New Elite: Carriere comes back to bass tournaments

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James Overstreet

It’s rare for someone to step away from bass tournament fishing for two decades and then come back and quickly find success on a level as competitive as the Bassmaster Opens. Tyler Carriere of Youngsville, La., proved to be that rare individual when he qualified for the 2017 Bassmaster Elite Series by finishing fourth in the 2016 Central Open Angler of the Year Standings.

While growing up in Lafayette, Carriere fished for bass with his father, Larry. He also fished tournaments in Louisiana and Texas with his high school buddies. After graduation, Carriere had support from sponsors and was on the road for three years living the life of a bass tournament gypsy.

“Back then there wasn’t a lot of money in bass tournaments,” Carriere said. “I got burned out when I was in my 20s and needed a break. That break turned out longer than I thought it was going to be.”

After acquiring an Aviation License and an A&P License to work on airplanes, Carriere took a job for a New Orleans based insurance company. For the next eight years he maintained the company’s fleet of three private planes. He fished for bass during that time but stopped competing in tournaments altogether.

Some of Carriere’s friends were saltwater charter fishermen out of Venice, La., who specialized in speckled trout and redfish. Carriere obtained a U.S. Coast Guard Six Pack License and began running charters part time whenever his friends needed an extra hand. He started charter fishing full-time two years after Hurricane Katrina.

He moved to Youngsville in 2012 where he now lives with wife Casey and his two sons, Carter, 7, and Liam, 19 months. Two years ago, Carriere turned 40 and got the bug to get back into tournament fishing. Perhaps it was something of a midlife crisis. There were still things he wanted to accomplish.

Carriere took a hiatus from charter fishing, equipped himself with a 20-foot Skeeter bass boat and signed on to fish all three Bassmaster Open divisions in 2015. He was able to take this “big step” thanks to the support of his nephew, actor R.J. Mitte, who played Walt Jr. on the enormously popular TV series Breaking Bad.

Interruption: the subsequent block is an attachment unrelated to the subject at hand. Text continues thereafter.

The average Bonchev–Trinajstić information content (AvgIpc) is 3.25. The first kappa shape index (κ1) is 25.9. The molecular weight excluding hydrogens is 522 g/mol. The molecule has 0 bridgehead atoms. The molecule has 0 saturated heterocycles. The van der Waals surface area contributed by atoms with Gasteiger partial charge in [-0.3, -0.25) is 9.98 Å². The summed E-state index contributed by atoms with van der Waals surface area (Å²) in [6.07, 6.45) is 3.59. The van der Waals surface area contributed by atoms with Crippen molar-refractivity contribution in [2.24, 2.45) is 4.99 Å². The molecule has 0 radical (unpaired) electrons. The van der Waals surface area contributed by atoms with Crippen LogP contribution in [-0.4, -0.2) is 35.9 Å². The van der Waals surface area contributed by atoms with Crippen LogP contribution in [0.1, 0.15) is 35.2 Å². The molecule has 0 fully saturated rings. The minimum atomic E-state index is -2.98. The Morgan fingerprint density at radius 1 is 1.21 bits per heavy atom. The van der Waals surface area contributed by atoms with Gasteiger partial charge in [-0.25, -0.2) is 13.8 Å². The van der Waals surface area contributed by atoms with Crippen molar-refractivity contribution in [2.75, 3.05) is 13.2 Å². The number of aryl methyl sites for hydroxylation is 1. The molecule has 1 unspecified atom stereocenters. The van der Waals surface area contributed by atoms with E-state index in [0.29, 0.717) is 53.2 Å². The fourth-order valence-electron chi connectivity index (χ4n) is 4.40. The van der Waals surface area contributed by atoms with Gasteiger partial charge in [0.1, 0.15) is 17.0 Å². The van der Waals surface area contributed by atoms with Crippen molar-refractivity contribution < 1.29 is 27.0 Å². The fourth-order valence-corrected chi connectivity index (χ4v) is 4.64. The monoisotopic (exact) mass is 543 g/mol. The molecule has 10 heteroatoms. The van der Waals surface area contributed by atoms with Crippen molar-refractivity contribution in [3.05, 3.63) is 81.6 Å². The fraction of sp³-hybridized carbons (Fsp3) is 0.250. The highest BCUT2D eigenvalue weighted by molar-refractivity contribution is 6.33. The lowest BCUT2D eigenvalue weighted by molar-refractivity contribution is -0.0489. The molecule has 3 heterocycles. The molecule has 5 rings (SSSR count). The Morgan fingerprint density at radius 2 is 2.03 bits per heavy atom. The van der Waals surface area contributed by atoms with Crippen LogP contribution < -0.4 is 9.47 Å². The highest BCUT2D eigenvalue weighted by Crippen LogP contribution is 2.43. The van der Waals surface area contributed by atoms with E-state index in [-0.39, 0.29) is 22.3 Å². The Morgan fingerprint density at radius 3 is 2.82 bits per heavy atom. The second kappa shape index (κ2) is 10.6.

Mitte has also been a recurring character on the TV series Switched at Birth and was featured in the movie House of Last Things. Mitte has a mild case of Cerebral Palsy, which is not as severe as with the Walt Jr. character he played in Breaking Bad.

Carriere’s first season fishing the Opens was promising, but he fell far short of his goal of qualifying for the Elite Series.

“I was too nervous,” Carriere said. “It was a learning experience to leave my home state and fish against all those guys.”

The 2016 season was a breakthrough for Carrier. He was 40th in the Northern Open AOY standings after two events, but decided not to go to the final tournament on Lake Champlain so he could concentrate on the second Central Open at the Red River.

At the Red River, Carriere claimed 13th place. He missed the Top 12 cut by a mere 4 ounces, but did climb to seventh place in the Central AOY standings. At the final Central Open on the Atchafalaya Basin, Carriere nabbed 23rd place and jumped to number four in the AOY stands. He gladly accepted his invitation to fish the Elite Series but with reservations.

“Going from charter fishing to competing against Justin Lucas and those boys is intimidating,” Carrier said. “I’ve just got to remember that they’re normal people and to do my own thing.”

Carriere’s own thing is primarily shallow-water fishing, especially with a flippin’ rod. He is still trying to master today’s electronics and finesse tactics to improve his deep fishing. Carriere is also working to get sponsors so he can continue his dream of becoming an established Elite Series pro.

“I’m leaving it up to God,” Carriere said. “He knows how much I love this sport.”